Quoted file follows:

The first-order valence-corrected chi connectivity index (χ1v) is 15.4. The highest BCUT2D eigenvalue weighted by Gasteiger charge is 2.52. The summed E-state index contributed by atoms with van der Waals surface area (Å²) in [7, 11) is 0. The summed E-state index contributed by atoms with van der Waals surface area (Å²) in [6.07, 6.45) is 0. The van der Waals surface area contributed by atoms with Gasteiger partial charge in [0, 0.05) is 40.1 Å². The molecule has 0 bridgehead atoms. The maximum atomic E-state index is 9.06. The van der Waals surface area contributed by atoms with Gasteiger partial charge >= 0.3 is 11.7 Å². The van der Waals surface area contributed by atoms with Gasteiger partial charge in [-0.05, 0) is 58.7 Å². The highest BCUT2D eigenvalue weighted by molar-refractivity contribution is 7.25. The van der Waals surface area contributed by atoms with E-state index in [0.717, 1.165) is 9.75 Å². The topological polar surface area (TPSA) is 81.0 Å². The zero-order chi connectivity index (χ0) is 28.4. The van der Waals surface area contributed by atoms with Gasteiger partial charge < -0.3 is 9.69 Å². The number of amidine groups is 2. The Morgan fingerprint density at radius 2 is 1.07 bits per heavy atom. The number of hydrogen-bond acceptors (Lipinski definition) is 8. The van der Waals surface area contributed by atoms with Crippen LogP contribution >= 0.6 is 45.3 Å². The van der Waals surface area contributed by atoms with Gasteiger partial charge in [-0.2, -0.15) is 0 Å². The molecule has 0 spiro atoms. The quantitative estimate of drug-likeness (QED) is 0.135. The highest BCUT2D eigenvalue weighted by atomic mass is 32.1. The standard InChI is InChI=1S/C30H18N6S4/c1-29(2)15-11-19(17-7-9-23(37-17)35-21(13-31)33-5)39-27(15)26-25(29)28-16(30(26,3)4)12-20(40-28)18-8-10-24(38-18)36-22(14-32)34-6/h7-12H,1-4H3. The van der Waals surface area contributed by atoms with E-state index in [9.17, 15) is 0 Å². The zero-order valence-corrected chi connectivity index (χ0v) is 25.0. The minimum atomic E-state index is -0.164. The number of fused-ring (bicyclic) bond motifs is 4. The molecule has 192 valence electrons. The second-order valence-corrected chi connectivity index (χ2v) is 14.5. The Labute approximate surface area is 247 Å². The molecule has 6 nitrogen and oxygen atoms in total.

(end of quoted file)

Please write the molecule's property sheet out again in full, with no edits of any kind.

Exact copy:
The first-order valence-corrected chi connectivity index (χ1v) is 15.4. The highest BCUT2D eigenvalue weighted by Gasteiger charge is 2.52. The summed E-state index contributed by atoms with van der Waals surface area (Å²) in [7, 11) is 0. The summed E-state index contributed by atoms with van der Waals surface area (Å²) in [6.07, 6.45) is 0. The van der Waals surface area contributed by atoms with Gasteiger partial charge in [0, 0.05) is 40.1 Å². The molecule has 0 bridgehead atoms. The maximum atomic E-state index is 9.06. The van der Waals surface area contributed by atoms with Gasteiger partial charge >= 0.3 is 11.7 Å². The van der Waals surface area contributed by atoms with Gasteiger partial charge in [-0.05, 0) is 58.7 Å². The highest BCUT2D eigenvalue weighted by molar-refractivity contribution is 7.25. The van der Waals surface area contributed by atoms with E-state index in [0.717, 1.165) is 9.75 Å². The topological polar surface area (TPSA) is 81.0 Å². The zero-order chi connectivity index (χ0) is 28.4. The van der Waals surface area contributed by atoms with Gasteiger partial charge < -0.3 is 9.69 Å². The number of amidine groups is 2. The Morgan fingerprint density at radius 2 is 1.07 bits per heavy atom. The number of hydrogen-bond acceptors (Lipinski definition) is 8. The van der Waals surface area contributed by atoms with Crippen LogP contribution >= 0.6 is 45.3 Å². The van der Waals surface area contributed by atoms with Gasteiger partial charge in [-0.2, -0.15) is 0 Å². The molecule has 0 spiro atoms. The quantitative estimate of drug-likeness (QED) is 0.135. The highest BCUT2D eigenvalue weighted by atomic mass is 32.1. The standard InChI is InChI=1S/C30H18N6S4/c1-29(2)15-11-19(17-7-9-23(37-17)35-21(13-31)33-5)39-27(15)26-25(29)28-16(30(26,3)4)12-20(40-28)18-8-10-24(38-18)36-22(14-32)34-6/h7-12H,1-4H3. The van der Waals surface area contributed by atoms with E-state index in [9.17, 15) is 0 Å². The zero-order valence-corrected chi connectivity index (χ0v) is 25.0. The minimum atomic E-state index is -0.164. The number of fused-ring (bicyclic) bond motifs is 4. The molecule has 192 valence electrons. The second-order valence-corrected chi connectivity index (χ2v) is 14.5. The Labute approximate surface area is 247 Å². The molecule has 6 nitrogen and oxygen atoms in total.